It is always unnerving when you encounter a brand that sounds plausibly antiquated but is in fact still in its first generation. I once wrote of Aspinal of London, a company that borrowed seven of the eight letters of a famous Mayfair gambling club, perhaps in a bid to sound credibly ‘upper-crust’; a remarkably young company, considering the heritage design and appeal of its products. I was equally surprised to learn that Drakes of London, a brand that could easily have been around since the time of Queen Anne, was actually the same vintage as my parents’ marriage.
Unlike Aspinal, Drakes is not a name plucked from the top shelf of ‘England’s Most English Appellations.’ It happens to be, rather simply, the surname of the founder, Michael Drake. I hadn’t heard anything of Drakes before buzz in the style forums, and in various glossy magazines, focused on their apparently excellent online store. Famous for their ties, scarves and silk handkerchiefs, I needed little encouragement to pay a visit.
Aesthetically, Drakes is resolutely conservative. Not that this is any bad thing. I didn’t see a single tie in their collection that I wouldn’t like to own. The designs are in perfect taste, the colouring is subtle; paisleys, polka dots, stripes, foulards and Prince of Wales checks. Approving of the entire collection of neckwear, including the wonderful tartan bow ties, I moved on to scarves.
Drakes scarves ought to be their flagship items for it was the early success of their scarf sales that led the company to explore the manufacture of other gentlemen’s accessories. I liked the vast majority of the scarf stock on offer, although there were one or two that I considered a little ‘trendy’ and passé – the sort of thing you might see in a Boden catalogue.
The handkerchiefs, casually labelled ‘Pocket Hanks’ on the website (not the Forrest Gump iPhone app), are truly spectacular. The Moghul Knights and Bird of Paradise designs, “inspired by paintings from the Moghul period in design and colour” are a gorgeous example of tasteful pattern, colour and texture; 70% silk, 30% wool, they are pure pocket tapestry.
I was also considerably impressed with both the aesthetics and apparent quality of the other items in Drakes online store; beautiful cashmere shawl collar cardigans, Fair Isle sleeveless jumpers, a rainbow of socks, delicate little cuff links. Nearly every item was to my particular taste.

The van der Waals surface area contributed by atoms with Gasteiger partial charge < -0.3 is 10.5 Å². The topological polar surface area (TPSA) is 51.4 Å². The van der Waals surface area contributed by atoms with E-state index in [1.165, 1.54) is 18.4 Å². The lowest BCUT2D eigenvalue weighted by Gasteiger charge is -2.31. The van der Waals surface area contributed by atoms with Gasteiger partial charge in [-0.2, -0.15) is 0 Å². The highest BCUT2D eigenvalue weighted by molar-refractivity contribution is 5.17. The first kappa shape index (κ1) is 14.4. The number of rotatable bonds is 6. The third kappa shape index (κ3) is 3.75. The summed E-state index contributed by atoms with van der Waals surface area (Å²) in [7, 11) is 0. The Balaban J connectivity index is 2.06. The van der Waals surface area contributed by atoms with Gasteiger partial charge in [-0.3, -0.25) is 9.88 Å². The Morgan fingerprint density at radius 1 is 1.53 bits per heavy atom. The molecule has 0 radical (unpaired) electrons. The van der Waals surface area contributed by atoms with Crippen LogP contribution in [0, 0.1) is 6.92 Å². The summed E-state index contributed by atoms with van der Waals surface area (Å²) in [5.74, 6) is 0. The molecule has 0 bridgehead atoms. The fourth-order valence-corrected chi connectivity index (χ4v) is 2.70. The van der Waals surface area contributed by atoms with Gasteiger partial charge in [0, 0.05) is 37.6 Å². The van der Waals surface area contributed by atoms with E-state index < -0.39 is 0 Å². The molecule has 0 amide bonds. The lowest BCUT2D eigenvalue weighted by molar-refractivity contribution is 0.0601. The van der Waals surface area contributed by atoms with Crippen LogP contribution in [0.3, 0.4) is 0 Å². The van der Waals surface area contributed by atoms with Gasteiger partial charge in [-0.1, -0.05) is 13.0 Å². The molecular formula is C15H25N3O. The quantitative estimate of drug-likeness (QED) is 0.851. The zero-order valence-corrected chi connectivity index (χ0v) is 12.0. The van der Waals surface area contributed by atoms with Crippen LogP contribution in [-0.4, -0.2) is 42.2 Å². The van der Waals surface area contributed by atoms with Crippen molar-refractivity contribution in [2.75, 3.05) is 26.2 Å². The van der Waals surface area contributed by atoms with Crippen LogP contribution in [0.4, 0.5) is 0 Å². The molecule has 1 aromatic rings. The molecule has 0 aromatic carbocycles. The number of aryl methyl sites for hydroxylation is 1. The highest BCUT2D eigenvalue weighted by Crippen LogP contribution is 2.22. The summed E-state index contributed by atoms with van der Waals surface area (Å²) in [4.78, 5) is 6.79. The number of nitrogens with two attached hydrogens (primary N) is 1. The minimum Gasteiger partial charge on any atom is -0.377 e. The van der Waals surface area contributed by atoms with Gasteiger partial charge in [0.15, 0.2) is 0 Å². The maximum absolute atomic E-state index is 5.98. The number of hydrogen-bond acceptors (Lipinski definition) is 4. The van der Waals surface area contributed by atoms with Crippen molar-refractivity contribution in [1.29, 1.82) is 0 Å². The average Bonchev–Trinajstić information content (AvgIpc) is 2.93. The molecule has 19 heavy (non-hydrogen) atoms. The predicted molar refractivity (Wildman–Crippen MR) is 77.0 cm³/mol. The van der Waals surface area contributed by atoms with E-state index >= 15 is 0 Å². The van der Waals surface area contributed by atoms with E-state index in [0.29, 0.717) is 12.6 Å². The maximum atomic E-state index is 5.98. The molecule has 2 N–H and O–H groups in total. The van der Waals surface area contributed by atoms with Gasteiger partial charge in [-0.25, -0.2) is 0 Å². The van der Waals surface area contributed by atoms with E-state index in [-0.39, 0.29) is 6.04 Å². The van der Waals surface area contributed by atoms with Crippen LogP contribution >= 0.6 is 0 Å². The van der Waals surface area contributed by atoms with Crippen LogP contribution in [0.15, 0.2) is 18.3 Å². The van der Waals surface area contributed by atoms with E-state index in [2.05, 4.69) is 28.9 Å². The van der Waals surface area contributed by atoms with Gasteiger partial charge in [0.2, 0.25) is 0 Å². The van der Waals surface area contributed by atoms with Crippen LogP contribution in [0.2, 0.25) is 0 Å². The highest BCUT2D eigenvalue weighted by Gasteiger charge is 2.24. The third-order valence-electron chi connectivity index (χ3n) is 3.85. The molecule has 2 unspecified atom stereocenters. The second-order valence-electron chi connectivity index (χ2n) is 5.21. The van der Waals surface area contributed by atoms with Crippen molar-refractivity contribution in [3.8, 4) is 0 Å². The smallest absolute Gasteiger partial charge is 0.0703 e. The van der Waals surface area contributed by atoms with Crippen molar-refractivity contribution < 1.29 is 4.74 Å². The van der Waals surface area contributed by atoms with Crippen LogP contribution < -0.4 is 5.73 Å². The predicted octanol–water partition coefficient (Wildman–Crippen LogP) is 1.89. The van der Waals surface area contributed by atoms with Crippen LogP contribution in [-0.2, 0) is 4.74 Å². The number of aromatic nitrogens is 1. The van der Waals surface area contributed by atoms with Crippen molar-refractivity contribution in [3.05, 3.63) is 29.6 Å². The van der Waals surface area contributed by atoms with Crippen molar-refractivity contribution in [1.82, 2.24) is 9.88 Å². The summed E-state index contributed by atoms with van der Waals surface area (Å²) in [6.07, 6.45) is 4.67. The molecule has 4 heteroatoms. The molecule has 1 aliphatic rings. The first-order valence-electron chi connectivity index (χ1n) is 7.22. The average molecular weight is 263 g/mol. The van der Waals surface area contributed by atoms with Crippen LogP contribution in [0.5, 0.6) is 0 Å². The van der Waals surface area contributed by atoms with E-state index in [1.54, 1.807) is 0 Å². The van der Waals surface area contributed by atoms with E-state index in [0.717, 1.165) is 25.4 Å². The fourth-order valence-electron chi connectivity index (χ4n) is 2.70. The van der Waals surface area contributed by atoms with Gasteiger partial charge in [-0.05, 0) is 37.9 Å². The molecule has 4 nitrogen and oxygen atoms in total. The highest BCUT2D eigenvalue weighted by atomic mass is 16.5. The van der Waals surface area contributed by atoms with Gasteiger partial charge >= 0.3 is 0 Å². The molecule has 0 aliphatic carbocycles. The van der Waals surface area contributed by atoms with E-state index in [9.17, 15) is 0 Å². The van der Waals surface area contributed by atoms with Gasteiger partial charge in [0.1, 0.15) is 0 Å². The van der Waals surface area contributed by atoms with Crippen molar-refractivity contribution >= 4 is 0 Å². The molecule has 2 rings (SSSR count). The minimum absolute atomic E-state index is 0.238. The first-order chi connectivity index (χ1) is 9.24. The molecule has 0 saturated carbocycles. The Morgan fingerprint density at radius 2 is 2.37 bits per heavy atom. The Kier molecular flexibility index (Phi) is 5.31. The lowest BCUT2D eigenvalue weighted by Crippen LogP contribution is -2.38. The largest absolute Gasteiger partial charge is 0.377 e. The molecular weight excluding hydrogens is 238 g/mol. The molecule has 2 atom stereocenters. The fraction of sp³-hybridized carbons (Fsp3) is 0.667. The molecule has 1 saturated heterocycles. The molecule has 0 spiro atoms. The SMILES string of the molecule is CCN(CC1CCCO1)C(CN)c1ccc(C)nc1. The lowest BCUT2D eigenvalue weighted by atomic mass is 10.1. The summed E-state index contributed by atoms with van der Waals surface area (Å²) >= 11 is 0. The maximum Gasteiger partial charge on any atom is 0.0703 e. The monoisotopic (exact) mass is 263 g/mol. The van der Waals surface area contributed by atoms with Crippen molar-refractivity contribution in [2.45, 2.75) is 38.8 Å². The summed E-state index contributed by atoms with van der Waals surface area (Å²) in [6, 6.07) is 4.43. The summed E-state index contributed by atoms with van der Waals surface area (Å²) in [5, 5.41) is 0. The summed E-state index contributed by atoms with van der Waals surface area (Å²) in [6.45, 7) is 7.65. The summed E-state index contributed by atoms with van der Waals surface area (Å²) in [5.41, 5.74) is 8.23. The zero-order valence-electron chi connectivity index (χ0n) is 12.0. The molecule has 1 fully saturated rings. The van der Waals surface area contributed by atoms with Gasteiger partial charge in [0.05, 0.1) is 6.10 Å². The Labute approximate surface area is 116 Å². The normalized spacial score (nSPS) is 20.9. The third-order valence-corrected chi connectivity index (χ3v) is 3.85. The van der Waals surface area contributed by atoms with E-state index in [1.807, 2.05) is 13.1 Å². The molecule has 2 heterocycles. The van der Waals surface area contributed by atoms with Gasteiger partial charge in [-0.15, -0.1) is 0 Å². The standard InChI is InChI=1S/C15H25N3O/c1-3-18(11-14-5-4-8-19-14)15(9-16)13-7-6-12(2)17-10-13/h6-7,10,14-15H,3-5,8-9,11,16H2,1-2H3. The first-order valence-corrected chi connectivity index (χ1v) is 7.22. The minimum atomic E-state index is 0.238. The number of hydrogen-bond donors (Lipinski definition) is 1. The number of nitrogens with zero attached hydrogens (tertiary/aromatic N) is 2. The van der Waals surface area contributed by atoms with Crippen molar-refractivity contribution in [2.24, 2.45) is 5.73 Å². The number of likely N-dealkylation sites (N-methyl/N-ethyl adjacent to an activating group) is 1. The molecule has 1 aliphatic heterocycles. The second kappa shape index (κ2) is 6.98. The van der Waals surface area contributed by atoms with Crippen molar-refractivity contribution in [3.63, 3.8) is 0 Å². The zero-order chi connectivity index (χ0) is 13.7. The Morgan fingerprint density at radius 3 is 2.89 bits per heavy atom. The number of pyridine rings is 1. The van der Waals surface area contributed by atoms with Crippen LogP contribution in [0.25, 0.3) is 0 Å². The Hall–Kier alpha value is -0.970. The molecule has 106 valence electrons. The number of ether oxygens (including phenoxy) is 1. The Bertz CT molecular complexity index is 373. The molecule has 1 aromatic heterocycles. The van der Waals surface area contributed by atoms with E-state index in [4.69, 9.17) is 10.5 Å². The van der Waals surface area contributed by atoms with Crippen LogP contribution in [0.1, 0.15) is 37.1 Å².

There was, however, one thing which irked me; a nagging irritation that dogged the pleasant tour I was making. Drakes is still slightly too expensive. I made an examination of some Drakes items at Dover Street Market and, like everything else at Dover Street Market, I considered the items overpriced.
I admire the brand for not selling out. I admire the brand for manufacturing the items in the British Isles and I am in no doubt that the items are of a rare quality, but some of the items offered, such as the £125 cotton shirt, the £125 wool scarf and even some of the £85 wool ties, are rather unrealistic in terms of price. I can also detect that Drakes realises this; “Learn why our shirts are so special”, “entirely made by hand in England”, “woven in the Scottish Borders”, “hand rolled”, “hand printed”, and various other details of manufacture that bring a tear to the eyes of every nostalgic patriot, all smack of a company trying to justify itself.
Having said that, my perspective is that of a man who has matured in the era of unsustainable disposable fashion. Drakes naked statement, which stands proud as you like against the winds of cheaply produced, disposable, ethically dubious wares, says it all; “Every day at Drakes we ask ourselves not how can we make it for less, but how can we make it better.”